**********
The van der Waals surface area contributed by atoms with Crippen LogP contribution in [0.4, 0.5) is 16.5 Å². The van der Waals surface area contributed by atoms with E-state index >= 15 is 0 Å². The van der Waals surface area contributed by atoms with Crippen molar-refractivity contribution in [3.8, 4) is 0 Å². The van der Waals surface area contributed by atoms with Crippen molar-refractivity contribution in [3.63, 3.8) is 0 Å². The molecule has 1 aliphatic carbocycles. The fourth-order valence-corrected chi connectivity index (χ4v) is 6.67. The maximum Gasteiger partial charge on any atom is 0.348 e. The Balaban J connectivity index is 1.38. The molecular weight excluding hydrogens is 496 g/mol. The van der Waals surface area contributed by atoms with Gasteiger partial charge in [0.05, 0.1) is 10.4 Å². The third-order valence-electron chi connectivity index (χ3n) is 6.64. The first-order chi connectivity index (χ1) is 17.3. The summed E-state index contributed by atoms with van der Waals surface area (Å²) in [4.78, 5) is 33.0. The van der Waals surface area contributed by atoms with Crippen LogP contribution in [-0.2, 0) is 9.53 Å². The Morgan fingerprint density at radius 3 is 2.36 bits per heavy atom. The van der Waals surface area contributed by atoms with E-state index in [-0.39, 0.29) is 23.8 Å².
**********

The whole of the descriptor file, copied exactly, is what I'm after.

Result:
The van der Waals surface area contributed by atoms with Crippen LogP contribution in [0.4, 0.5) is 16.5 Å². The van der Waals surface area contributed by atoms with E-state index >= 15 is 0 Å². The van der Waals surface area contributed by atoms with Crippen molar-refractivity contribution in [3.8, 4) is 0 Å². The van der Waals surface area contributed by atoms with Crippen molar-refractivity contribution in [3.63, 3.8) is 0 Å². The molecule has 1 aliphatic carbocycles. The fourth-order valence-corrected chi connectivity index (χ4v) is 6.67. The maximum Gasteiger partial charge on any atom is 0.348 e. The Balaban J connectivity index is 1.38. The molecular weight excluding hydrogens is 496 g/mol. The van der Waals surface area contributed by atoms with Gasteiger partial charge in [0.05, 0.1) is 10.4 Å². The third-order valence-electron chi connectivity index (χ3n) is 6.64. The first-order chi connectivity index (χ1) is 17.3. The summed E-state index contributed by atoms with van der Waals surface area (Å²) in [4.78, 5) is 33.0. The van der Waals surface area contributed by atoms with Crippen LogP contribution in [-0.2, 0) is 9.53 Å². The Morgan fingerprint density at radius 3 is 2.36 bits per heavy atom. The van der Waals surface area contributed by atoms with E-state index in [-0.39, 0.29) is 23.8 Å².